The benefits provided under the various systems are not overly generous. The average pension benefit paid to NYSERS retirees is slightly more than $19,151 per year. Governor Cuomo’s proposal would unjustifiably reduce those pensions by approximately 40%.

This clearly implies that what is now a $19,151 benefit will be reduced 40 percent, to $11,490, which is simply untrue. (Indeed, scanned quickly, it also implies that benefits will be reduced for current workers.)

Speaking of untruths, that oft-cited $19,151 figure is itself greatly misleading as an indication of pension generosity. It includes payments to everyone who has ever qualified for a New York state and local pension, including individuals who barely vested decades ago, as well as disability benefits and reduced payments to surviving spouses.

The real focus of the Tier 6 debate, including radio commercials sponsored by unions, has been the level of pension benefits paid to career government workers. And those benefits—absolutely guaranteed by the Constitution—are generous by any standard.

For the record, as of 2011, the average service retirement benefit for newly retired career NYSERS employees (those who retired in fiscal 2011 after at least 35 years of service) was $55,858, according to the retirement system’s 2011 financial report. On average, this represented over 70 percent of final average salary, including overtime and extras. Once they reach Social Security age, many of these employees will have higher incomes than they did before retiring.

By the way, the AFSCME also lays out some of the usual arguments against a defined-contribution option — e.g., 401(k)s are inadequate, people can’t possibly retire on them with adequate incomes, etc.  For a rebuttal and an explanation of the state’s existing model of a defined-contribution plan, see our recent “Optimal Option” report.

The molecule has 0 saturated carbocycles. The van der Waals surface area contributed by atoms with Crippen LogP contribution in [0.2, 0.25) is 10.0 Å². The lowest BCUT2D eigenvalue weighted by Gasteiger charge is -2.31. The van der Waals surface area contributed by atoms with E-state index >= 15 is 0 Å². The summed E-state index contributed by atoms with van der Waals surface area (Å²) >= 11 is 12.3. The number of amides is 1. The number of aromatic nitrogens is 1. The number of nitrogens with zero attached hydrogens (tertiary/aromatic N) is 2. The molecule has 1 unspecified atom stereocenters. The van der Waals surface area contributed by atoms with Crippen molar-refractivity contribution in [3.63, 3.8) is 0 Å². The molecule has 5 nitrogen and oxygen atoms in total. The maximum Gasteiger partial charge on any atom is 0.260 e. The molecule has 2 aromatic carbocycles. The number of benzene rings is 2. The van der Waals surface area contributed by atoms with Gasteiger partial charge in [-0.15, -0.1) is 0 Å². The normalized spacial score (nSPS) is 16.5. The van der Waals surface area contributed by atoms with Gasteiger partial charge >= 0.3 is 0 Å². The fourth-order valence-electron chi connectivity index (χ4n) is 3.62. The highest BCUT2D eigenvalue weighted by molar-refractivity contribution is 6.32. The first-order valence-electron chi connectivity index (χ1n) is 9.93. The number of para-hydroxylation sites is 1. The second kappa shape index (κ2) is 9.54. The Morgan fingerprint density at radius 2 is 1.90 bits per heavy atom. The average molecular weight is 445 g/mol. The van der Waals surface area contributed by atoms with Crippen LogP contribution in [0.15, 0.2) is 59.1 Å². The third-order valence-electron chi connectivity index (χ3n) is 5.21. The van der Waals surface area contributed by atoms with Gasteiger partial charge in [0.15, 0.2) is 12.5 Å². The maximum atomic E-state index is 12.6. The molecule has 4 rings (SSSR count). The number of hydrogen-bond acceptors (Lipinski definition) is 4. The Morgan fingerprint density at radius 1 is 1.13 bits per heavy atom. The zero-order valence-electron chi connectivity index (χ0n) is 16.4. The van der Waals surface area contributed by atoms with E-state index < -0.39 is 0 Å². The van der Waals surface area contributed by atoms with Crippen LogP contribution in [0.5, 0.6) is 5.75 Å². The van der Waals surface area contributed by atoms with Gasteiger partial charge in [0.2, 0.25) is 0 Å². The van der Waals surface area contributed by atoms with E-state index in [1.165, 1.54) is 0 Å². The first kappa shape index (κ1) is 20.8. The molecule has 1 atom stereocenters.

Filed under: Public Pensions, Uncategorized

5 Comments »

  1. Thank you for the clarification on this. Taking the time to go through this and respond in a responsible honest manner. It is appreciated to post facts to uncover any misleading information that is placed out into the public. Transparency is needed when public funding is involved. Any signs of deception should be a red flag to all taxpayers and legislatures that represent the people paying for this.

    Comment by Scott Riggi — March 6, 2012 @ 10:42 am

  2. Response to ‘Darth’:

    ‘Darth’, you recoil like a Vampire that’s just been faced with a cross, the truth seering your flesh. You are indeed right that there “is no parity”, and that’s why it is, and remains, in spite of your diversion, the central issue with the other 11 million of us.

    What was happening in the public sector when millions of private-sector jobs and careers were vaporized in the early 90’s? Life (and increases) as usual. When labor costs rose in the run-up to Y2k, professional private-sector salaries rose, and public-sector counterparts blossomed as well. But in the decade-plus thereafter, when the private sector imploded and jobs, salaries, benefits, retirements and careers vaporized by the millions, the public-sector kept right on ‘appreciating’ as if a child put it’s hands over it’s eyes and pretended that anything not acknowledged didn’t really exist. And you’re still there with the same hollow arguments, as we grow increasingly outraged at politicians (regardless from which camp) that pander to your bribes and threats and line their pockets at our expense.